... As this clearly did not happen, the research design seminar and Journal Clubs were subsequently run. Discussion of others" research studies in Journal Clubs could be considered an "authentic learning context' (Schulze, 2009), which can improve research methods training. ...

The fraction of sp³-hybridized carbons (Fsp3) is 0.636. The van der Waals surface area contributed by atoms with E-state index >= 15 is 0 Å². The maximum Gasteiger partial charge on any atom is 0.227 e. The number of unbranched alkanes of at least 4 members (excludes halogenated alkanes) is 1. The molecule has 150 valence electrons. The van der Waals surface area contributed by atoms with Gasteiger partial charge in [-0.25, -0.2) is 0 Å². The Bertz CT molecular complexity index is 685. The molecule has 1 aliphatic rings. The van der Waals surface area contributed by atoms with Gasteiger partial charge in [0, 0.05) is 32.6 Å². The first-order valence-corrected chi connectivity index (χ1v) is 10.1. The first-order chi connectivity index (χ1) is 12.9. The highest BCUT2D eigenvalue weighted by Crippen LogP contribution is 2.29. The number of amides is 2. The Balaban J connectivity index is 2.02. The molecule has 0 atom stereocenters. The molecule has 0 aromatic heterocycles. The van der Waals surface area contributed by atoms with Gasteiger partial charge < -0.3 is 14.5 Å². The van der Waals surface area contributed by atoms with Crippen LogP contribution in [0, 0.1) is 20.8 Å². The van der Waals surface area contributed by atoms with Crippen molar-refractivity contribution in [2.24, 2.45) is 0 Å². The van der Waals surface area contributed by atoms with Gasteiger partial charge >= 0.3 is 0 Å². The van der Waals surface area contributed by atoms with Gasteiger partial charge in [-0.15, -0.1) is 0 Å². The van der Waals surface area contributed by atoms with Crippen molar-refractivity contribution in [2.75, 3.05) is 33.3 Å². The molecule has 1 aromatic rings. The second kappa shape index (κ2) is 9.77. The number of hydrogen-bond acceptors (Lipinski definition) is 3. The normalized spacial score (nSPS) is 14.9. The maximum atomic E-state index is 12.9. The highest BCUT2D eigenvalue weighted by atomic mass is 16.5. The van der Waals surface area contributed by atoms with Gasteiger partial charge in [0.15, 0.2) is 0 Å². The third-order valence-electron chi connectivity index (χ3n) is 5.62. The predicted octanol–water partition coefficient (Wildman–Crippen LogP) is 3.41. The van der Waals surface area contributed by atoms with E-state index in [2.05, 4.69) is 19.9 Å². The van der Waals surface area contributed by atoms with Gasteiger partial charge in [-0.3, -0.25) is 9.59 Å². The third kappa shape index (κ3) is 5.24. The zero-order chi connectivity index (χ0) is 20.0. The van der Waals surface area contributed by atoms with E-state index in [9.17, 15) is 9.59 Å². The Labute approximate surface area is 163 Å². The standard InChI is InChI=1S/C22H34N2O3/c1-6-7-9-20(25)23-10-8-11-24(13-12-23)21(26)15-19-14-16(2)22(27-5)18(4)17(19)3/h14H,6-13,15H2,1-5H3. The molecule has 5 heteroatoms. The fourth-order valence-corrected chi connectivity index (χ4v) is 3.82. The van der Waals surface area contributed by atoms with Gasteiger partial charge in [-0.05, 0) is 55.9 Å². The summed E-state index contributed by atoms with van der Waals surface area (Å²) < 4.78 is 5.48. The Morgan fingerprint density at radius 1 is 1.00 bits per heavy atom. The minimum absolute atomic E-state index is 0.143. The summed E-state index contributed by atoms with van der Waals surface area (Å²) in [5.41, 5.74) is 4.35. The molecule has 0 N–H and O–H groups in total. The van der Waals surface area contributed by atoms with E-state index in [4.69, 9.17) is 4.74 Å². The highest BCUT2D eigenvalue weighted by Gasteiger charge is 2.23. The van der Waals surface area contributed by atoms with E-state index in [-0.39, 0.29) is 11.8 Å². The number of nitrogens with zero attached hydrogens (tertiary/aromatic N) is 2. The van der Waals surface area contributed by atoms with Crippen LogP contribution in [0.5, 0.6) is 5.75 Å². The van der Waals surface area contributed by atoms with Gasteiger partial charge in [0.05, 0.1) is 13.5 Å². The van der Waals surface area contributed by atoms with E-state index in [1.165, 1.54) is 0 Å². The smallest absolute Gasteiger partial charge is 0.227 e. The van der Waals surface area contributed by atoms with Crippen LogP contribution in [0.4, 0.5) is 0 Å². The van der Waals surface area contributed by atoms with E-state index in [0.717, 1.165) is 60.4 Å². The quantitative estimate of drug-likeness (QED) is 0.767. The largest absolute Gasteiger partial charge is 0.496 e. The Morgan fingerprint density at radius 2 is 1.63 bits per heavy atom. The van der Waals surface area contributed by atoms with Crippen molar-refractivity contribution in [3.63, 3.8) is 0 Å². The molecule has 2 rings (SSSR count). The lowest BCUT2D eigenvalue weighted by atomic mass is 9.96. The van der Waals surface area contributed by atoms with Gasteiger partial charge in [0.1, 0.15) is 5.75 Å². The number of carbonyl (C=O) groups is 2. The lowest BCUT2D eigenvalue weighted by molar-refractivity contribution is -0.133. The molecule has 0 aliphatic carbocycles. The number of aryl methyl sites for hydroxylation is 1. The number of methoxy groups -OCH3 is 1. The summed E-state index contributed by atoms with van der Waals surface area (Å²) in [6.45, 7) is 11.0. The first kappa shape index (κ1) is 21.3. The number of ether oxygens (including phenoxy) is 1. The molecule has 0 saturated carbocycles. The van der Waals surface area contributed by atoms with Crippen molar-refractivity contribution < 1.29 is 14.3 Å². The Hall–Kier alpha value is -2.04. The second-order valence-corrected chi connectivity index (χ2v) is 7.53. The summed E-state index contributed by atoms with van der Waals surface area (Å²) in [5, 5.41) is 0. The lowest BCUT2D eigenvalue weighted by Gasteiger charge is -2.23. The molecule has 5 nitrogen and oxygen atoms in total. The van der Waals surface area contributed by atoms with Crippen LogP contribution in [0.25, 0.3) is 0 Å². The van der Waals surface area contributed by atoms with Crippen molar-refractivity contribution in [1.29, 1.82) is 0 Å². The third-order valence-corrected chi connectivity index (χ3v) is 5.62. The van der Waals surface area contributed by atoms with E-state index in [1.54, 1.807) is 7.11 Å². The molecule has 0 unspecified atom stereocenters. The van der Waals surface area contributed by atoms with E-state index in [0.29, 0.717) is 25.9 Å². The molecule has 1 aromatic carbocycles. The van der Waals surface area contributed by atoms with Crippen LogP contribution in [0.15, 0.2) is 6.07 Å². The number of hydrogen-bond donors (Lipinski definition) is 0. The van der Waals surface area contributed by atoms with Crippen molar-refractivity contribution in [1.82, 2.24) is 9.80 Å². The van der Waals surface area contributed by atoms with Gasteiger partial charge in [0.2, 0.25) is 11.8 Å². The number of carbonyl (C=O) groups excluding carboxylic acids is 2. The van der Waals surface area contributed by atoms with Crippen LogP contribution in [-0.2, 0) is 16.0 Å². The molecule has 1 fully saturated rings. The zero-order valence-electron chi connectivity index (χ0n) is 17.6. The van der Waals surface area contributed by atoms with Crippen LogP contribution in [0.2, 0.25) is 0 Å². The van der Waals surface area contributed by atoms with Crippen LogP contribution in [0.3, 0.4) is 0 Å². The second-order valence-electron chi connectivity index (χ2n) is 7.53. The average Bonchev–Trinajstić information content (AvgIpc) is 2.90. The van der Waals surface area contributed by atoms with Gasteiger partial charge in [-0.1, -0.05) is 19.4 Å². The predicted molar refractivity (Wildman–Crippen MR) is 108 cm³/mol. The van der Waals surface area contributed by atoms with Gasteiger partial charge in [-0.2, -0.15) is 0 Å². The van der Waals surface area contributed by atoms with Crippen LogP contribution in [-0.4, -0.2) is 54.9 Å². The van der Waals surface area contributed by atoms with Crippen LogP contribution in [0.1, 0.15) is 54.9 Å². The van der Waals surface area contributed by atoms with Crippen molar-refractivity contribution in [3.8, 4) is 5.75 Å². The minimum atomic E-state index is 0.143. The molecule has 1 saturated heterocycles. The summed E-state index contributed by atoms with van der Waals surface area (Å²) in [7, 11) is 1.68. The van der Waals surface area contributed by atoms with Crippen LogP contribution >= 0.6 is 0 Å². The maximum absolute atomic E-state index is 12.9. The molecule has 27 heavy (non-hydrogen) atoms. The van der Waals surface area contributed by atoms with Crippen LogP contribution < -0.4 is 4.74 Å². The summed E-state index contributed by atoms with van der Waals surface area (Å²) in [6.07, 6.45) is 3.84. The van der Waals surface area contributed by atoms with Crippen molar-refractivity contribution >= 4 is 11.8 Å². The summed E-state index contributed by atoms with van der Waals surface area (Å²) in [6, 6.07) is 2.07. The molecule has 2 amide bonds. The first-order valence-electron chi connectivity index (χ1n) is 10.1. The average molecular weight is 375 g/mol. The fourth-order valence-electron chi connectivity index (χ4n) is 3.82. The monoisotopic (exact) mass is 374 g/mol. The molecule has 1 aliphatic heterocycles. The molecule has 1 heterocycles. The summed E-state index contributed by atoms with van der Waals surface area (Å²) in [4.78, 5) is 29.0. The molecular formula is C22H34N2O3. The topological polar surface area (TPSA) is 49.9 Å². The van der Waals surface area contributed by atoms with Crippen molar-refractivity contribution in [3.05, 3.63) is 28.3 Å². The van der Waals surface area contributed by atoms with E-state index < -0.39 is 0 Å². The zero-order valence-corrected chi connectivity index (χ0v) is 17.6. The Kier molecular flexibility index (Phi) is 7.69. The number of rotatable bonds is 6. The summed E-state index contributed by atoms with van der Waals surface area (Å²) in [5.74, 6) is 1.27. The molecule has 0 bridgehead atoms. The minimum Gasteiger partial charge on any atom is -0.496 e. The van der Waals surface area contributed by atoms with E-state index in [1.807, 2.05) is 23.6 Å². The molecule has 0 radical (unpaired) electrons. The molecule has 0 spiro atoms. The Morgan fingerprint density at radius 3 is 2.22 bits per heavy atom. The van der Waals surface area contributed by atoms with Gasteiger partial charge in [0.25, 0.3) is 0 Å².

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Expectations of online masters students commencing their studies has been under-researched, as have the challenges of transition from undergraduates learning on-campus to postgraduate online students. The study described here investigates student expectations of this transition, development of resources for academic skills teaching, and student evaluation of interventions supporting them to join the academic community as masters. The methods were a series of action research cycles with a total of 38 students participating from 5 annual cohorts of Master of Research students, with the taught component entirely online. A student cohort (12 students) surveyed for initial course evaluation led to resources being developed for the course induction. Group interviews with the following cohorts evaluated new resource development after each course iteration, leading to further online seminars and skills resources development. In addition, further synchronous and non-synchronous activities with teacher presence were employed to improve student enculturation in the academic community. Recorded online interviews in virtual classrooms preceded transcription and thematic analysis, showing that student expectations of masters study and the skills required to join the academic community in all cohorts needed management. Students expected a continuation of undergraduate studies, ‘but harder’. Development of an optional online academic skills course, allied to student activities embedded in specialist content with increased teacher and social presence, was praised by the last student cohort interviewed. The online skills course is available to other online courses within this Graduate School. This model may be transferable to other institutions, particularly in light of increased online Covid-19 teaching.